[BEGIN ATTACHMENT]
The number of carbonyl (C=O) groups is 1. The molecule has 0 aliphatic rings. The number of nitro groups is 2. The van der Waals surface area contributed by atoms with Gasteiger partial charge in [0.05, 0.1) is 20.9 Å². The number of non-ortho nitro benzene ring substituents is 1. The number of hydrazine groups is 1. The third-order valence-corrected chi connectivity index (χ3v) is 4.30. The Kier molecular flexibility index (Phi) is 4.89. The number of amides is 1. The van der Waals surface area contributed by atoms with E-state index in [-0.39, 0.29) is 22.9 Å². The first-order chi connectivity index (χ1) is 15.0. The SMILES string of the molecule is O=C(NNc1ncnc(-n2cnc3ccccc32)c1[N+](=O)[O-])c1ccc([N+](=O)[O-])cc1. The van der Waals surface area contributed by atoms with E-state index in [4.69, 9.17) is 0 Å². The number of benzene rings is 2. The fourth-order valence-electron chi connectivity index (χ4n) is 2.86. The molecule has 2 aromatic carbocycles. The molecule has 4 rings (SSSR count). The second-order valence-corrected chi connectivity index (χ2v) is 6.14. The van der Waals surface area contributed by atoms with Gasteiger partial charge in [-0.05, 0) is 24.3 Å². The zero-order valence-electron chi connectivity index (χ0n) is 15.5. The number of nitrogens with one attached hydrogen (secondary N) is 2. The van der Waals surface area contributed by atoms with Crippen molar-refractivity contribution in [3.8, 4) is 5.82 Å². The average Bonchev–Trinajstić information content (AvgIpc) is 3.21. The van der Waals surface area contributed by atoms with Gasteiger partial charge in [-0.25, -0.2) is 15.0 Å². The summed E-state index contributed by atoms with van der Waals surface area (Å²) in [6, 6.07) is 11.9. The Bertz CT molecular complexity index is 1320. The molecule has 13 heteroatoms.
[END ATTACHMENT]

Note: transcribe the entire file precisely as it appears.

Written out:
The number of carbonyl (C=O) groups is 1. The molecule has 0 aliphatic rings. The number of nitro groups is 2. The van der Waals surface area contributed by atoms with Gasteiger partial charge in [0.05, 0.1) is 20.9 Å². The number of non-ortho nitro benzene ring substituents is 1. The number of hydrazine groups is 1. The third-order valence-corrected chi connectivity index (χ3v) is 4.30. The Kier molecular flexibility index (Phi) is 4.89. The number of amides is 1. The van der Waals surface area contributed by atoms with E-state index in [-0.39, 0.29) is 22.9 Å². The first-order chi connectivity index (χ1) is 15.0. The SMILES string of the molecule is O=C(NNc1ncnc(-n2cnc3ccccc32)c1[N+](=O)[O-])c1ccc([N+](=O)[O-])cc1. The van der Waals surface area contributed by atoms with E-state index in [4.69, 9.17) is 0 Å². The number of benzene rings is 2. The fourth-order valence-electron chi connectivity index (χ4n) is 2.86. The molecule has 2 aromatic carbocycles. The molecule has 4 rings (SSSR count). The second-order valence-corrected chi connectivity index (χ2v) is 6.14. The van der Waals surface area contributed by atoms with Gasteiger partial charge in [-0.05, 0) is 24.3 Å². The zero-order valence-electron chi connectivity index (χ0n) is 15.5. The number of nitrogens with one attached hydrogen (secondary N) is 2. The van der Waals surface area contributed by atoms with Crippen molar-refractivity contribution in [3.8, 4) is 5.82 Å². The average Bonchev–Trinajstić information content (AvgIpc) is 3.21. The van der Waals surface area contributed by atoms with Gasteiger partial charge in [-0.25, -0.2) is 15.0 Å². The summed E-state index contributed by atoms with van der Waals surface area (Å²) in [6, 6.07) is 11.9. The Bertz CT molecular complexity index is 1320. The molecule has 13 heteroatoms.